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Ground black pepper adds an earthy kick and sharp aroma when blended into soups and stews, sprinkled on omelets or rubbed on meat to season it before cooking. It’s an essential spice, beloved around the world, with a place of honor by the stove and on the table. Among hot spices, black pepper delivers only a fraction of the heat you get from chili peppers. That subtle bite means it plays well with many other ingredients, enhancing, but rarely overpowering other flavors. Black pepper is a must-have for bakers, too, and appears in recipes for biscuits, breads, cake and cookies. The aroma of this culinary must-have should set your nose tingling.
Q: If I don’t have ground black pepper on hand, what makes a good substitute?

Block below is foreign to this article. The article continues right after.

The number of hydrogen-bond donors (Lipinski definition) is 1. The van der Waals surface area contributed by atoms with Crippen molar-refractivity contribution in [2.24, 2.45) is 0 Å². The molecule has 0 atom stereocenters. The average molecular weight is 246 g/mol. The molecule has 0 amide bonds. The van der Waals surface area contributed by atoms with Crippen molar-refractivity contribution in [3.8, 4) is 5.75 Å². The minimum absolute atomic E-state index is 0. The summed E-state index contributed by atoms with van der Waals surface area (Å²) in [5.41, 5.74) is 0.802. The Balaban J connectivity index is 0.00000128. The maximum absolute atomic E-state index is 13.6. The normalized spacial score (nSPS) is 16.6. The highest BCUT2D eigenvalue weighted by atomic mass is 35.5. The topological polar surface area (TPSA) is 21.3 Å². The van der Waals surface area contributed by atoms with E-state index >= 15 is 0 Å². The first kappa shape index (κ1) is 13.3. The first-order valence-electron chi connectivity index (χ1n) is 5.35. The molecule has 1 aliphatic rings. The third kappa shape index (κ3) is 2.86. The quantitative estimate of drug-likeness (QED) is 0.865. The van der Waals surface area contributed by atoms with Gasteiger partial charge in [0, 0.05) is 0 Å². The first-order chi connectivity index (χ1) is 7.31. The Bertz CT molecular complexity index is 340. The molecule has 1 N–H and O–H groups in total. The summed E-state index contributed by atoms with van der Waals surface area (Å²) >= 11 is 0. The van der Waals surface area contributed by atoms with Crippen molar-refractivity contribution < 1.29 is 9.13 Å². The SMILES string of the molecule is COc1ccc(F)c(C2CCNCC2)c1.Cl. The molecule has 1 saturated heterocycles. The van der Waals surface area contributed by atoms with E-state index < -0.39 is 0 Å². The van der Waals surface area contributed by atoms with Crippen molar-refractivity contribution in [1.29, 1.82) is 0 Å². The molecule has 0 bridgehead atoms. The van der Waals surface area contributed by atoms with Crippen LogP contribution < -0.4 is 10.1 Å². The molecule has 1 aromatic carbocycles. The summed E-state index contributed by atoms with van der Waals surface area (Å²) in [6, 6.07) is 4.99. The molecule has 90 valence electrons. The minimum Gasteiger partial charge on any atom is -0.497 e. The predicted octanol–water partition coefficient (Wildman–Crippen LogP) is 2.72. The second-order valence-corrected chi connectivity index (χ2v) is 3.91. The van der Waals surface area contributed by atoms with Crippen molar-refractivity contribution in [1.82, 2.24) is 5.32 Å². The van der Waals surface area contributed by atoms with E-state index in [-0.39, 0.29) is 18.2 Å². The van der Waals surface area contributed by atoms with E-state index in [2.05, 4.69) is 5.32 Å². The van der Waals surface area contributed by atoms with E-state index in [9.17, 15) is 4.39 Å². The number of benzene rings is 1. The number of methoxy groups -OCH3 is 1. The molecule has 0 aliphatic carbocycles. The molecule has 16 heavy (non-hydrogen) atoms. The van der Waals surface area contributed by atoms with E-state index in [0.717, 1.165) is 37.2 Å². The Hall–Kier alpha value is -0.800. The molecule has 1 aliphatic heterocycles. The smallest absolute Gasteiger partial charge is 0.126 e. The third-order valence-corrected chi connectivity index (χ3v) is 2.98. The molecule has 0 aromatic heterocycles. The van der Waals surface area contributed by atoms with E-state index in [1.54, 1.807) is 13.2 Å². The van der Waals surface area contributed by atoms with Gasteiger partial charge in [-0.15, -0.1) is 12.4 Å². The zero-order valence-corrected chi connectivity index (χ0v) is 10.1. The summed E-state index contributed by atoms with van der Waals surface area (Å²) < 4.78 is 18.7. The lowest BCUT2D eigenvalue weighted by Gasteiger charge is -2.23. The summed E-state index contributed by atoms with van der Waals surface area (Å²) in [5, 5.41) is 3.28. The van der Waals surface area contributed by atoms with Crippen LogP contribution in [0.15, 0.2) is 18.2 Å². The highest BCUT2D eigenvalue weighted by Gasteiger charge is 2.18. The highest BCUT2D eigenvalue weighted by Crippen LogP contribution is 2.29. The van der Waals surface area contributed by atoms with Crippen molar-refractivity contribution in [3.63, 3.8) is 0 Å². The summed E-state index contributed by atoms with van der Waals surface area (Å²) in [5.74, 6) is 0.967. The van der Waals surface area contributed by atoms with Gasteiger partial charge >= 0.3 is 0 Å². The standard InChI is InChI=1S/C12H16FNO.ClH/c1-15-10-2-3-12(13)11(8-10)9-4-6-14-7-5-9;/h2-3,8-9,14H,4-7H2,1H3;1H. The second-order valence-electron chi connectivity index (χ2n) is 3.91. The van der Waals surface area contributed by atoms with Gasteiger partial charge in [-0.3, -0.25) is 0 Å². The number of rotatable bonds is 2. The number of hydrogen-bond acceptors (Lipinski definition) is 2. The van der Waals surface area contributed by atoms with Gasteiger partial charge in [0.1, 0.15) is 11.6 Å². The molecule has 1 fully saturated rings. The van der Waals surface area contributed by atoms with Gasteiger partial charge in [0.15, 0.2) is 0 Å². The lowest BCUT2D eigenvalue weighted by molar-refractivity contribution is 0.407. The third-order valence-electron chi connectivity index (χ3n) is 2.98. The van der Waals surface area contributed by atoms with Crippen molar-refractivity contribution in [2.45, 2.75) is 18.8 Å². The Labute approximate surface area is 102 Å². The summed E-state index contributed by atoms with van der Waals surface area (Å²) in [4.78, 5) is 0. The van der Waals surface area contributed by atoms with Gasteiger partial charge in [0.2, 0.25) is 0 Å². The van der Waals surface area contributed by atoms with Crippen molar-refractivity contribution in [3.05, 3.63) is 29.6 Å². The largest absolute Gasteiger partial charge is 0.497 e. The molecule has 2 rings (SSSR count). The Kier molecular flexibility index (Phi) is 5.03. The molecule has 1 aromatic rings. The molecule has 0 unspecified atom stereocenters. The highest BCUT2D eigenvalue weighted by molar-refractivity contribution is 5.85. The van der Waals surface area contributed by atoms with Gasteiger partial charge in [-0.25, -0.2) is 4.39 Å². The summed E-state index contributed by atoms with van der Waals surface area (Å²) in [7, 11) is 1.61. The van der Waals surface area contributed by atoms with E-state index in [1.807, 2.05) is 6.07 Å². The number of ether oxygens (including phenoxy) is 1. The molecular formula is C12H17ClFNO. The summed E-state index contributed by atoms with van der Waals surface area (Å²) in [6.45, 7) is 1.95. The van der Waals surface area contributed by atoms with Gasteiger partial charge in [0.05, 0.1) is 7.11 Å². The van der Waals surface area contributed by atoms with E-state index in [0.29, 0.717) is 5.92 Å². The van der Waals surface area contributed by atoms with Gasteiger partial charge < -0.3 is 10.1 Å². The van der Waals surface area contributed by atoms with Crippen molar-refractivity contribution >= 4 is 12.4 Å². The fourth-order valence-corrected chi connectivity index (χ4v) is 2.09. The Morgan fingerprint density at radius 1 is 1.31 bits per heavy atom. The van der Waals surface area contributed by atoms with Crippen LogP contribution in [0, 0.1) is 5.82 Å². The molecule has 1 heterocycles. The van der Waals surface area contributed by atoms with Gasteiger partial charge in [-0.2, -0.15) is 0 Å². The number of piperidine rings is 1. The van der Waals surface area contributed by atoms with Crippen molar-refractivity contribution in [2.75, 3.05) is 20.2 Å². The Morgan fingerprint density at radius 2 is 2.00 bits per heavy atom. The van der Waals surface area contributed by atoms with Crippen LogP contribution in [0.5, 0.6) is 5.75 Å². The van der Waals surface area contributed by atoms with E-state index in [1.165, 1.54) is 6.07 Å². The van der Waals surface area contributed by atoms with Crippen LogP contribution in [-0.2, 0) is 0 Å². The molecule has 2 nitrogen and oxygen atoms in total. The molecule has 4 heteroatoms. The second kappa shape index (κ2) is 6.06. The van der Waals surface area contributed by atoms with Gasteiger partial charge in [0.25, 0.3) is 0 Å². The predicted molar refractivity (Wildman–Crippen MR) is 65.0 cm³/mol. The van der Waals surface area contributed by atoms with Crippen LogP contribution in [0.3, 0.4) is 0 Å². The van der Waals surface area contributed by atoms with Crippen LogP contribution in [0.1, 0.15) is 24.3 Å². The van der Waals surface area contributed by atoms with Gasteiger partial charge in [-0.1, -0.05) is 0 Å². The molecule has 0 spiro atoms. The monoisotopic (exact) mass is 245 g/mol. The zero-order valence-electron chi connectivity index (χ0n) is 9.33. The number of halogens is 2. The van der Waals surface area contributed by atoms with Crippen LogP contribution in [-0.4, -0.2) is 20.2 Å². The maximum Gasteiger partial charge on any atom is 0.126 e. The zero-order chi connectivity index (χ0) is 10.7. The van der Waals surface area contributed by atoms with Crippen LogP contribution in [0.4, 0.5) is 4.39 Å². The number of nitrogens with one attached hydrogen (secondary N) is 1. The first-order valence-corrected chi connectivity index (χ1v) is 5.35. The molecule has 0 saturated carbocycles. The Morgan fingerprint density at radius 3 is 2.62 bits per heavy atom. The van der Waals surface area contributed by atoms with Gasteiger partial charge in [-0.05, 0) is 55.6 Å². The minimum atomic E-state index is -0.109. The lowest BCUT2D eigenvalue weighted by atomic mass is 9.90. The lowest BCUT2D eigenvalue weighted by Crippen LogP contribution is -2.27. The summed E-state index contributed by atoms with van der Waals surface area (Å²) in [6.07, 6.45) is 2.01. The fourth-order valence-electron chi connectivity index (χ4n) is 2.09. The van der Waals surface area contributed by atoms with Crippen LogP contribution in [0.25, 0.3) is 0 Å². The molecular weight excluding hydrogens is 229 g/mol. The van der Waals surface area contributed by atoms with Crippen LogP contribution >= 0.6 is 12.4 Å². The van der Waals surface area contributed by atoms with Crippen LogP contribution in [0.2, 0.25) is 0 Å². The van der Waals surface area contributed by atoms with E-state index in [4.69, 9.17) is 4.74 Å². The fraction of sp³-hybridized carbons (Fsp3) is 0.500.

A: Any black pepper—from freshly ground peppercorns to coarse ground black pepper—will work. You may need a bit more, as these forms of pepper are not as finely ground. Taste as you go. If you have no black pepper of any kind in the pantry, you can substitute white pepper or a dash of red pepper, also called cayenne. Red pepper is chili pepper and much hotter than black or white pepper, so use a light hand.
Did you know that black, white and green peppercorns are the same berry? They taste very different from one another, but it’s true! They all come from an evergreen vine called Piper nigrum, native to India’s Malabar Coast. Black and green peppercorns are harvested before the berries ripen. Black pepper is dried in the sun and the green berries are pickled. White peppercorns are picked when the berries are fully ripe. The outer husk is removed to reveal the grayish white berry within, which is then dried. Who knew so many seasonings could come from a single plant?